Reforming Writing: How MHS English classes can cultivate authentic writers

Ashley Cline, Co- Editor in Chief

   MHS is well-known for having a progressive reading program that is a mainstay in every English class from freshman English all the way to AP Literature. The curriculum is characterized by flexibility and student choice, giving students the power to take control of their reading. After four years of taking core English classes at MHS, it is clear to me that students have reacted positively to this concept, and it has fostered a love for reading in many. 

   Since the shift toward this new concept, English Teacher Ernie Billittier said he has noticed increased student ownership regarding their reading and an increase in the amount students are reading as a whole.

   With that said, though, writing is the other half of the English curriculum, and it’s this other half where many students still struggle to find the same fulfillment they have found in reading. 

   Therefore, by bringing in elements from MHS’s student-driven reading program to the way writing is taught and practiced, there is great potential for improvement in the way students view writing– not just as a practice done to please a teacher, but as an avenue to be creative, deepen knowledge and communicate topics about which students are passionate. 

   “I talk to my students all the time about how reading is amazing, but it’s a selfish act,” English Teacher Beth Willis said. “You’re just taking and taking and taking– writing is the giving back of your ideas. Now that you’ve experienced things and you’ve thought about things, writing really is about giving back.”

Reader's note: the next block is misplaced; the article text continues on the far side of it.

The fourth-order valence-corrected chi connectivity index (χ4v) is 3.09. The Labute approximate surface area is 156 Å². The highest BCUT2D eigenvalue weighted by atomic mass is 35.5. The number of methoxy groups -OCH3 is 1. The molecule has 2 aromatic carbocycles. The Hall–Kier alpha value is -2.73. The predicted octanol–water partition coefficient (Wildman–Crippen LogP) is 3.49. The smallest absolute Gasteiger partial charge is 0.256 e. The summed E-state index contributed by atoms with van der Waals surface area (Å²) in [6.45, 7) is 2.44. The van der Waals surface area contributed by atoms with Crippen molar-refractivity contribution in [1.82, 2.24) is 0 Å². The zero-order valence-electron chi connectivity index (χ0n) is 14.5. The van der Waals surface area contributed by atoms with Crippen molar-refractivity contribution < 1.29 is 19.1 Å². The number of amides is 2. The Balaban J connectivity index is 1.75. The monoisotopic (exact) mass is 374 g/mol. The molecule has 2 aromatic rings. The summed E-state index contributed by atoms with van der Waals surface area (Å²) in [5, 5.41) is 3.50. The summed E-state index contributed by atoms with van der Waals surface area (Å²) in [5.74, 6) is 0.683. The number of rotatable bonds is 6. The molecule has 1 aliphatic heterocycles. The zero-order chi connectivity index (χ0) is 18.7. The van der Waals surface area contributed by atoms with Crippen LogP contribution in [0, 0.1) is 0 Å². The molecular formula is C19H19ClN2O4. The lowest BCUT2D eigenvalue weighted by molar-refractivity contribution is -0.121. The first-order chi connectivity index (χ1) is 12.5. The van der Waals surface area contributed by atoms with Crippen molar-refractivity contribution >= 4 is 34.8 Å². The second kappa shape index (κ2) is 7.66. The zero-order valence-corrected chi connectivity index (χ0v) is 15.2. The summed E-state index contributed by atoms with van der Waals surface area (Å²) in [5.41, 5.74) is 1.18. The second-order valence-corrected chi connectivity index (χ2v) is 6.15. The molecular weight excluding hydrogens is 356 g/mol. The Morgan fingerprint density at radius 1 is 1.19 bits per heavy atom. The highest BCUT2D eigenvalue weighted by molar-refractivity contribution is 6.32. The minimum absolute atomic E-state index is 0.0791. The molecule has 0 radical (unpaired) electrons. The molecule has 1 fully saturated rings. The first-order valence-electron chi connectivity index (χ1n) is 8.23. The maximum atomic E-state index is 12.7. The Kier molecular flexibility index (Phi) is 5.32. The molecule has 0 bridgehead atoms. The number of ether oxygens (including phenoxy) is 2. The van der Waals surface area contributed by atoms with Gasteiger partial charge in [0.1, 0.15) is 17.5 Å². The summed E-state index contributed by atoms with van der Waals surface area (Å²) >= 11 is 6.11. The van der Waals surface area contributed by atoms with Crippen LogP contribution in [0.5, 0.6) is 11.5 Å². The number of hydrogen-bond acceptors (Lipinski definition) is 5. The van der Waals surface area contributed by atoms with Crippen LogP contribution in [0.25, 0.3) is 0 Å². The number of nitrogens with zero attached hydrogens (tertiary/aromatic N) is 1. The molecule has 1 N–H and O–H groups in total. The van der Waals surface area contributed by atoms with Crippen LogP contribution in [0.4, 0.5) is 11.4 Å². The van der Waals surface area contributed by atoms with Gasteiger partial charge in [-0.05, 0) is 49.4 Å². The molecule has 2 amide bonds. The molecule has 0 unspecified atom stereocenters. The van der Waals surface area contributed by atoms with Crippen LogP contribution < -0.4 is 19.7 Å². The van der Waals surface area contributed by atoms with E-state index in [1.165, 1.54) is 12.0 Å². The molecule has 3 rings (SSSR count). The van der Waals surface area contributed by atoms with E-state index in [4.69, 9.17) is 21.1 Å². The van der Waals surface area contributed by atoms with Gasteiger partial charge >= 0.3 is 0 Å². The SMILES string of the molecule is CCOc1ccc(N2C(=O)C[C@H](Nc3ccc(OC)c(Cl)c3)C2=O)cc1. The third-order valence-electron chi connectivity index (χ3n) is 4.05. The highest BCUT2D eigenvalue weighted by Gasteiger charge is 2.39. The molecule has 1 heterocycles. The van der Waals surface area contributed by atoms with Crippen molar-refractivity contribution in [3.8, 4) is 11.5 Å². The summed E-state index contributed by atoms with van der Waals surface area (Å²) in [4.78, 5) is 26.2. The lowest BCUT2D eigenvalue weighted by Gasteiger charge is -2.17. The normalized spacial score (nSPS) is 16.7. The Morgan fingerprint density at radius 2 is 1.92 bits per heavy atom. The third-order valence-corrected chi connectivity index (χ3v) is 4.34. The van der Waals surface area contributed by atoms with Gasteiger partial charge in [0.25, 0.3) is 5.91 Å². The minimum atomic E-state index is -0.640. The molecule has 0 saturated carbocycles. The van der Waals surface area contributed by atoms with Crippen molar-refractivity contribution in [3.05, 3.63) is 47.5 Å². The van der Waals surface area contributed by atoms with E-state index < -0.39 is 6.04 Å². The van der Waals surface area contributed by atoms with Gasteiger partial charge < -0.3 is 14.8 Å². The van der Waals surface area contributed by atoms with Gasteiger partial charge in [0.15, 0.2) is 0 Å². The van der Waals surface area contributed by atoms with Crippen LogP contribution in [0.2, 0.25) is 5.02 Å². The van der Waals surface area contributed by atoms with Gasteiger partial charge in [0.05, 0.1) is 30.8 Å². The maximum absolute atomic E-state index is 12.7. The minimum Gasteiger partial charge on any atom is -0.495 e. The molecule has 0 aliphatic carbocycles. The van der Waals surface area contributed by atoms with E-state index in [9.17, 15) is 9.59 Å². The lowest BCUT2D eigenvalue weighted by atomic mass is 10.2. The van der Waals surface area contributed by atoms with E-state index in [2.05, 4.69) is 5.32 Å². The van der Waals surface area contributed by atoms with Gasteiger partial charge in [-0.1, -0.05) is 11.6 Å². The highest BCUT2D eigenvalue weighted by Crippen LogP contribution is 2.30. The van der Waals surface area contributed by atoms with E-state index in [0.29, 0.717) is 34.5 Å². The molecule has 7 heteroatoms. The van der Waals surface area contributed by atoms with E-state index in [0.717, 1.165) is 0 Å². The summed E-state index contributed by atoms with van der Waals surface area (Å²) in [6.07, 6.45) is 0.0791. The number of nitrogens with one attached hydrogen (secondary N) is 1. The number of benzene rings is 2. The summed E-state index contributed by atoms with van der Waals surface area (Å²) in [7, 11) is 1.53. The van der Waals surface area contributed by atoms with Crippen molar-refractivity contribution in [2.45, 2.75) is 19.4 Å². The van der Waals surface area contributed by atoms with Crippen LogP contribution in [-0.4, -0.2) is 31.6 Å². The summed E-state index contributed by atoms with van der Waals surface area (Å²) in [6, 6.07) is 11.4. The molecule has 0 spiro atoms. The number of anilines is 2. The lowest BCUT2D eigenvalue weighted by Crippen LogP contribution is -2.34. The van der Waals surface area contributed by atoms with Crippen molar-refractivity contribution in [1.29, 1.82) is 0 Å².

The following suggestions of focus for improvement, then, are based on the successes of the MHS reading program and observations made by MHS English teachers. These objectives are all meant to push toward the same goal: making writing a more fulfilling experience for students.



   The cornerstone of reading at MHS is the ability for students to choose what they read. It’s a simple concept, but one that has been effective in engaging students, as it allows them to delve deeper into topics and genres in which they are personally interested– not just the books a teacher may require. This can be implemented into writing in a similar way, bringing in more opportunities for students to choose what they want to write.

   “If it’s student-driven, if you had the freedom to write about [something you’re interested in], then you would feel more ownership over the topic, and then your research would be genuine, and you take a little bit more pride in the final product,” Billittier said.

   Allowing for choice in what students write may also lead to a better final product, as passion for a subject can inspire greater effort and engagement with the assignment itself, implementing what is taught in class in a more meaningful way. For this reason, there should be a balance between teachers selecting topics to help broaden the knowledge of students and giving students the freedom to write about something in which they are passionate.